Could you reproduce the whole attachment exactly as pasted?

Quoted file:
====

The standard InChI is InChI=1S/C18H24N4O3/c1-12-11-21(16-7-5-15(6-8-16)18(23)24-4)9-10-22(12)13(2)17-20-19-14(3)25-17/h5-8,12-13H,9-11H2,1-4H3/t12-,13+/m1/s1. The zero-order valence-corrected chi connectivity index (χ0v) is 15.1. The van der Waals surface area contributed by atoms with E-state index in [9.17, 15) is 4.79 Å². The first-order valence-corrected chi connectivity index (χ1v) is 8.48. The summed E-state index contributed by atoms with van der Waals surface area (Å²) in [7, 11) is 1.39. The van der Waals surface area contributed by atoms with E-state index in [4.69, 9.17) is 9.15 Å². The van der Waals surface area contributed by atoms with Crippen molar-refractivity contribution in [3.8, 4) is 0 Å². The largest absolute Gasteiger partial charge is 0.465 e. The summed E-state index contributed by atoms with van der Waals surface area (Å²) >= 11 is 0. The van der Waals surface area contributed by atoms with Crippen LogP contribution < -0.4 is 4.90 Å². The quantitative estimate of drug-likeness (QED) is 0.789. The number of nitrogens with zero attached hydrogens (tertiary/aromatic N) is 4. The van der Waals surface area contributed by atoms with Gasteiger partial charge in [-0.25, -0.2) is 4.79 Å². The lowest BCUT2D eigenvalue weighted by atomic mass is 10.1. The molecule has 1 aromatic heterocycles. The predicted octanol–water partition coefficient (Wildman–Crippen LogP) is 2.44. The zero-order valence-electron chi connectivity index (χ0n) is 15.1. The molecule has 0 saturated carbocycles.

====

The standard InChI is InChI=1S/C18H24N4O3/c1-12-11-21(16-7-5-15(6-8-16)18(23)24-4)9-10-22(12)13(2)17-20-19-14(3)25-17/h5-8,12-13H,9-11H2,1-4H3/t12-,13+/m1/s1. The zero-order valence-corrected chi connectivity index (χ0v) is 15.1. The van der Waals surface area contributed by atoms with E-state index in [9.17, 15) is 4.79 Å². The first-order valence-corrected chi connectivity index (χ1v) is 8.48. The summed E-state index contributed by atoms with van der Waals surface area (Å²) in [7, 11) is 1.39. The van der Waals surface area contributed by atoms with E-state index in [4.69, 9.17) is 9.15 Å². The van der Waals surface area contributed by atoms with Crippen molar-refractivity contribution in [3.8, 4) is 0 Å². The largest absolute Gasteiger partial charge is 0.465 e. The summed E-state index contributed by atoms with van der Waals surface area (Å²) >= 11 is 0. The van der Waals surface area contributed by atoms with Crippen LogP contribution < -0.4 is 4.90 Å². The quantitative estimate of drug-likeness (QED) is 0.789. The number of nitrogens with zero attached hydrogens (tertiary/aromatic N) is 4. The van der Waals surface area contributed by atoms with Gasteiger partial charge in [-0.25, -0.2) is 4.79 Å². The lowest BCUT2D eigenvalue weighted by atomic mass is 10.1. The molecule has 1 aromatic heterocycles. The predicted octanol–water partition coefficient (Wildman–Crippen LogP) is 2.44. The zero-order valence-electron chi connectivity index (χ0n) is 15.1. The molecule has 0 saturated carbocycles.